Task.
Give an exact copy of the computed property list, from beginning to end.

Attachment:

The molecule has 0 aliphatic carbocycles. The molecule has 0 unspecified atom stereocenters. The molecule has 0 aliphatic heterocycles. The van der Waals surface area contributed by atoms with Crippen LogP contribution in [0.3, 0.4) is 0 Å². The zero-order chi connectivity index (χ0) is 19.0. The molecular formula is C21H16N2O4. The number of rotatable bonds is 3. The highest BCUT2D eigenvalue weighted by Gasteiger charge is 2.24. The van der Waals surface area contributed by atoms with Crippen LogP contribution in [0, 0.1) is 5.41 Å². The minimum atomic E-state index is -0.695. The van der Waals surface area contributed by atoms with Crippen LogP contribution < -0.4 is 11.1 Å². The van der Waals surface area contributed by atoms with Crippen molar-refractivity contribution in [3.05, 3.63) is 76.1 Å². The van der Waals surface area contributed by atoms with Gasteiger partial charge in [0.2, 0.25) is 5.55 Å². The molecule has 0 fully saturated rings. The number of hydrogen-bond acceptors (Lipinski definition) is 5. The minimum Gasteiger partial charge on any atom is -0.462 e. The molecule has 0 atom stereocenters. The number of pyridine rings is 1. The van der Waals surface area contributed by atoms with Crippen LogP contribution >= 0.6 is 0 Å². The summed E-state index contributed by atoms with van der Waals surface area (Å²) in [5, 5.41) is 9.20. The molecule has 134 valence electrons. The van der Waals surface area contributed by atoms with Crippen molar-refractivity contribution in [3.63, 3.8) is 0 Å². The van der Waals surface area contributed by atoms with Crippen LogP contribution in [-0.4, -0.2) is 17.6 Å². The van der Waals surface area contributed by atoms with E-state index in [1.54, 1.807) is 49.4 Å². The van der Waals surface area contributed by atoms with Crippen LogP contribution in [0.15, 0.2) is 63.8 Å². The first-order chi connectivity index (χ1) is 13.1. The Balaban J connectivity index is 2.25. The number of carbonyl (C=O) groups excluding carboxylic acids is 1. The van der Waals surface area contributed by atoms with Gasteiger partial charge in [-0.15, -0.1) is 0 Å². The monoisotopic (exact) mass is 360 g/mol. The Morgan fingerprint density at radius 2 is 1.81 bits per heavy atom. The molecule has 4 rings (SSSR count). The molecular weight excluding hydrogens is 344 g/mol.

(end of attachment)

The molecule has 0 aliphatic carbocycles. The molecule has 0 unspecified atom stereocenters. The molecule has 0 aliphatic heterocycles. The van der Waals surface area contributed by atoms with Crippen LogP contribution in [0.3, 0.4) is 0 Å². The zero-order chi connectivity index (χ0) is 19.0. The molecular formula is C21H16N2O4. The number of rotatable bonds is 3. The highest BCUT2D eigenvalue weighted by Gasteiger charge is 2.24. The van der Waals surface area contributed by atoms with Crippen LogP contribution in [0, 0.1) is 5.41 Å². The minimum atomic E-state index is -0.695. The van der Waals surface area contributed by atoms with Crippen LogP contribution < -0.4 is 11.1 Å². The van der Waals surface area contributed by atoms with Crippen molar-refractivity contribution in [3.05, 3.63) is 76.1 Å². The van der Waals surface area contributed by atoms with Gasteiger partial charge in [0.2, 0.25) is 5.55 Å². The molecule has 0 fully saturated rings. The number of hydrogen-bond acceptors (Lipinski definition) is 5. The minimum Gasteiger partial charge on any atom is -0.462 e. The molecule has 0 atom stereocenters. The number of pyridine rings is 1. The van der Waals surface area contributed by atoms with Crippen LogP contribution >= 0.6 is 0 Å². The summed E-state index contributed by atoms with van der Waals surface area (Å²) in [5, 5.41) is 9.20. The molecule has 134 valence electrons. The van der Waals surface area contributed by atoms with Crippen molar-refractivity contribution in [3.63, 3.8) is 0 Å². The van der Waals surface area contributed by atoms with Crippen LogP contribution in [-0.4, -0.2) is 17.6 Å². The van der Waals surface area contributed by atoms with E-state index in [1.54, 1.807) is 49.4 Å². The van der Waals surface area contributed by atoms with Crippen LogP contribution in [0.15, 0.2) is 63.8 Å². The first-order chi connectivity index (χ1) is 13.1. The Balaban J connectivity index is 2.25. The number of carbonyl (C=O) groups excluding carboxylic acids is 1. The van der Waals surface area contributed by atoms with Gasteiger partial charge in [-0.15, -0.1) is 0 Å². The monoisotopic (exact) mass is 360 g/mol. The Morgan fingerprint density at radius 2 is 1.81 bits per heavy atom. The molecule has 4 rings (SSSR count). The molecular weight excluding hydrogens is 344 g/mol.